A FEW MONTHS ago, the New York tabloids were in an uproar when Mayor Michael Bloomberg revealed during a tour of Brooklyn Brewery that he drinks his beer over ice. “I’ve always done it,” he declared.
Beer on the rocks? Heresy!
Gossip columnists and beer bloggers couldn’t stifle their guffaws over one of the richest men in America – a Boston-born dilettante with a weekend home in Bermuda – falling flat on his face while trying to relate to the common man. It ranked right up their with Donald Trump using a fork to eat a slice of pizza. What a dweeb!
“Show some damn respect, Bloomberg,” Gawker wrote.
“He’s ruining his beer,” blogged Brew York, New York.
On Twitter, some wondered if putting ice in beer was grounds for impeachment.
I asked my Facebook friends about it, and most agreed with the guy who said, “Curse the thought.”
So, what’s so wrong about pouring beer over ice?
1. It’s just wrong.
To which I reply, “So what?”
How many times have you lifted a glass to those rule-breaking, rebellious sorts?
If beer-drinkers followed the rules, there’d be no such thing as the double IPA, the smoked porter, barrel-aged stout, fruit beer, American wheat beer or about 100 other styles of beer.
Instead, we’d all still be drinking Budweiser, which – I kid you not – ran a national advertising campaign in 1965 that said its brewmaster might cry if he saw anyone pour his beer over ice. As if a couple of cubes would somehow ruin that fizzy industrial rice lager.
2. It makes the beer too cold.
It’s true, the spicy yeast of a Belgian ale or the hoppy bite of an India pale ale tends to disappear below 45 degrees.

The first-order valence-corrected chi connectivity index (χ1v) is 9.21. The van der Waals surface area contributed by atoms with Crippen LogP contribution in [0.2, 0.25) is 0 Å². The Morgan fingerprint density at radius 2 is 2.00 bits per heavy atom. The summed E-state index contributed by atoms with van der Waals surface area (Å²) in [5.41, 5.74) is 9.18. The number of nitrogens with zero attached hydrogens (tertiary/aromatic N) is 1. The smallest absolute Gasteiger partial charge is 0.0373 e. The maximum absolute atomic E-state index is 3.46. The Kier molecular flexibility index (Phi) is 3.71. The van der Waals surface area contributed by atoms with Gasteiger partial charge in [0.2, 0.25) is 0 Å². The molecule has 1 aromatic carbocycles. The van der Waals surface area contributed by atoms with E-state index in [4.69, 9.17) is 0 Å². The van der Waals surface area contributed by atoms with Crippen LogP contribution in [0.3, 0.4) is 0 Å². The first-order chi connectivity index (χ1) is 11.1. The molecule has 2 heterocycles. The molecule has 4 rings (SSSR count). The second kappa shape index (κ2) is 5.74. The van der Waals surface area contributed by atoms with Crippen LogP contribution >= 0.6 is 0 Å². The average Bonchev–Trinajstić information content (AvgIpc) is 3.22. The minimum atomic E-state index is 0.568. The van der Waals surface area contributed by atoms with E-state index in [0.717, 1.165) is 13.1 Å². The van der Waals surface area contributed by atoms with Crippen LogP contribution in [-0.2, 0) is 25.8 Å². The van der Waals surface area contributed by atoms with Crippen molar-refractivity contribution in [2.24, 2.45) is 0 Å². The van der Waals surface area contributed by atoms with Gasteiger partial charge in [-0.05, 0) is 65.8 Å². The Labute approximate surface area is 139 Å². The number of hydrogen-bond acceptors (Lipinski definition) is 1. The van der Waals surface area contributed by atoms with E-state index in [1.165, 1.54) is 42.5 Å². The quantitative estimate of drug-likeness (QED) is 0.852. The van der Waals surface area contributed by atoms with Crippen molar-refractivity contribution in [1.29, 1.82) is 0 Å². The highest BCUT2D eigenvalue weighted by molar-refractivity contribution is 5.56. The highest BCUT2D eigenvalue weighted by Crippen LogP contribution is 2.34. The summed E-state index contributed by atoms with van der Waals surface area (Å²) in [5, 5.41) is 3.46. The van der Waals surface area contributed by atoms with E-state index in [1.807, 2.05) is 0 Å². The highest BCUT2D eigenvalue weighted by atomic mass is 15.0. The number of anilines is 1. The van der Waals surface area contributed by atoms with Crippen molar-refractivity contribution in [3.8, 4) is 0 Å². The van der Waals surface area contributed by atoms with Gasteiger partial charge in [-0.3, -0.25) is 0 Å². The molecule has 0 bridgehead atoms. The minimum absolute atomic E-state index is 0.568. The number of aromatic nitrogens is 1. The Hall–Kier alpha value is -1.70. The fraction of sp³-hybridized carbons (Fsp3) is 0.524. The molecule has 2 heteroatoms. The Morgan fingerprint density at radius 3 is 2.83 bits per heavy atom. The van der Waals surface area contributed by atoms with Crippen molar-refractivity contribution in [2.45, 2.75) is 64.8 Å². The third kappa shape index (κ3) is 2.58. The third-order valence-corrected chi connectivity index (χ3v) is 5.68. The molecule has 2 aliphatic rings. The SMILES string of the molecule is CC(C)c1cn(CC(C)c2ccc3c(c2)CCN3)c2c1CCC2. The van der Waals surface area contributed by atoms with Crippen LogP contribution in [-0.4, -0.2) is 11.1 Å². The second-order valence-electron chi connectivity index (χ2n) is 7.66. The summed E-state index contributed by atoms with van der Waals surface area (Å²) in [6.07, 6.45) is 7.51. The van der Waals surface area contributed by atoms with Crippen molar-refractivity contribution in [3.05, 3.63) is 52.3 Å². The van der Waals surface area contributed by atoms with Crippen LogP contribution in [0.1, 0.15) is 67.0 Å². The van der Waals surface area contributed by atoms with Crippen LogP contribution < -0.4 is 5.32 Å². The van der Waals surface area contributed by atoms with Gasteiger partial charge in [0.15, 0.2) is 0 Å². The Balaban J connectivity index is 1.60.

But most American beer is meant to be served at less than 40 degrees. Heck, some bars chill those Bud aluminum bottles to 22 degrees!
In hotter climes, notably Thailand and Vietnam, beer is almost always served over ice. In Mexico, it’s not uncommon to enjoy a Michelada, which is a pale lager like Pacifico mixed with tomato juice, lime and spices over a salt-rimmed glass full of ice.
3. It changes the taste of beer.
The ice can’t help but melt, which waters down the flavor of your favorite.
But beer gets watered down all the time – and I’m not just talking about light beer. In most brews, the initial beer wort is diluted with additional water to adjust the density and flavor of the finished product.
Adding a little more water doesn’t necessarily ruin the beer – it just changes it. Could it actually improve the flavor? You won’t know till you try.
Which, in the spirit of journalistic curiosity, I did during a recent hot spell.
Appropriately enough, the test beer was Heresy from Weyerbacher of Easton. This dark, rich ale is technically an imperial stout – a style that was designed to survive the cold, cold of a Russian winter.
On this day, though, it was muggy and 85 degrees. I poured it into a glass over two cubes. The beer foamed as expected and, in 30 seconds, it cooled a couple of degrees.
Was it ruined? Absolutely not. Instead, a beer that would otherwise stick to your bones had lightened considerably. The full, roasty flavor was still there, but now it was as easy to gulp as a light lager. A contemplative, cold-weather beer had been transformed into an easy-drinking warm-weather refresher.
Which leaves only one question: Should I join Mayor Bloomberg and drink my beer on the rocks?
Are you kidding? Do I look like some kind of dweeb?